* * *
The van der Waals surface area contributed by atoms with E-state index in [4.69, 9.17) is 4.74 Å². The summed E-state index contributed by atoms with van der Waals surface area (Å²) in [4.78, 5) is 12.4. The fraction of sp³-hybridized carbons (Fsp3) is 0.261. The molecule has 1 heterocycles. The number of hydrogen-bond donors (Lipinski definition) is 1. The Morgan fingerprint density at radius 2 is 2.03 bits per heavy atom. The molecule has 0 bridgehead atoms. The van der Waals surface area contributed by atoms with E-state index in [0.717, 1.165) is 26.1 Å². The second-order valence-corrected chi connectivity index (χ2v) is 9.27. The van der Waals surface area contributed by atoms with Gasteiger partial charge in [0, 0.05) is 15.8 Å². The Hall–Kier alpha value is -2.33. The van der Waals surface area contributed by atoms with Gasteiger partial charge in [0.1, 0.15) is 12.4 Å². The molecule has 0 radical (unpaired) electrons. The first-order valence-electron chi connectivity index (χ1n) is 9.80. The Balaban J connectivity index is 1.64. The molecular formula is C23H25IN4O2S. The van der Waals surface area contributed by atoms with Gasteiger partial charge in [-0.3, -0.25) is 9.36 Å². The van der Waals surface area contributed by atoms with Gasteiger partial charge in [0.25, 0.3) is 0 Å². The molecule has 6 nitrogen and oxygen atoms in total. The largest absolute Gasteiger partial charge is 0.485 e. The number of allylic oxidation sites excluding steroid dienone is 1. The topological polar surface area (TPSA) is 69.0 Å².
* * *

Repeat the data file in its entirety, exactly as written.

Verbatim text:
The van der Waals surface area contributed by atoms with E-state index in [4.69, 9.17) is 4.74 Å². The summed E-state index contributed by atoms with van der Waals surface area (Å²) in [4.78, 5) is 12.4. The fraction of sp³-hybridized carbons (Fsp3) is 0.261. The molecule has 1 heterocycles. The number of hydrogen-bond donors (Lipinski definition) is 1. The Morgan fingerprint density at radius 2 is 2.03 bits per heavy atom. The molecule has 0 bridgehead atoms. The van der Waals surface area contributed by atoms with E-state index in [0.717, 1.165) is 26.1 Å². The second-order valence-corrected chi connectivity index (χ2v) is 9.27. The van der Waals surface area contributed by atoms with Gasteiger partial charge in [0, 0.05) is 15.8 Å². The Hall–Kier alpha value is -2.33. The van der Waals surface area contributed by atoms with Gasteiger partial charge in [0.1, 0.15) is 12.4 Å². The molecule has 0 radical (unpaired) electrons. The first-order valence-electron chi connectivity index (χ1n) is 9.80. The Balaban J connectivity index is 1.64. The molecular formula is C23H25IN4O2S. The van der Waals surface area contributed by atoms with Gasteiger partial charge in [-0.3, -0.25) is 9.36 Å². The van der Waals surface area contributed by atoms with Gasteiger partial charge in [0.25, 0.3) is 0 Å². The molecule has 6 nitrogen and oxygen atoms in total. The largest absolute Gasteiger partial charge is 0.485 e. The number of allylic oxidation sites excluding steroid dienone is 1. The topological polar surface area (TPSA) is 69.0 Å².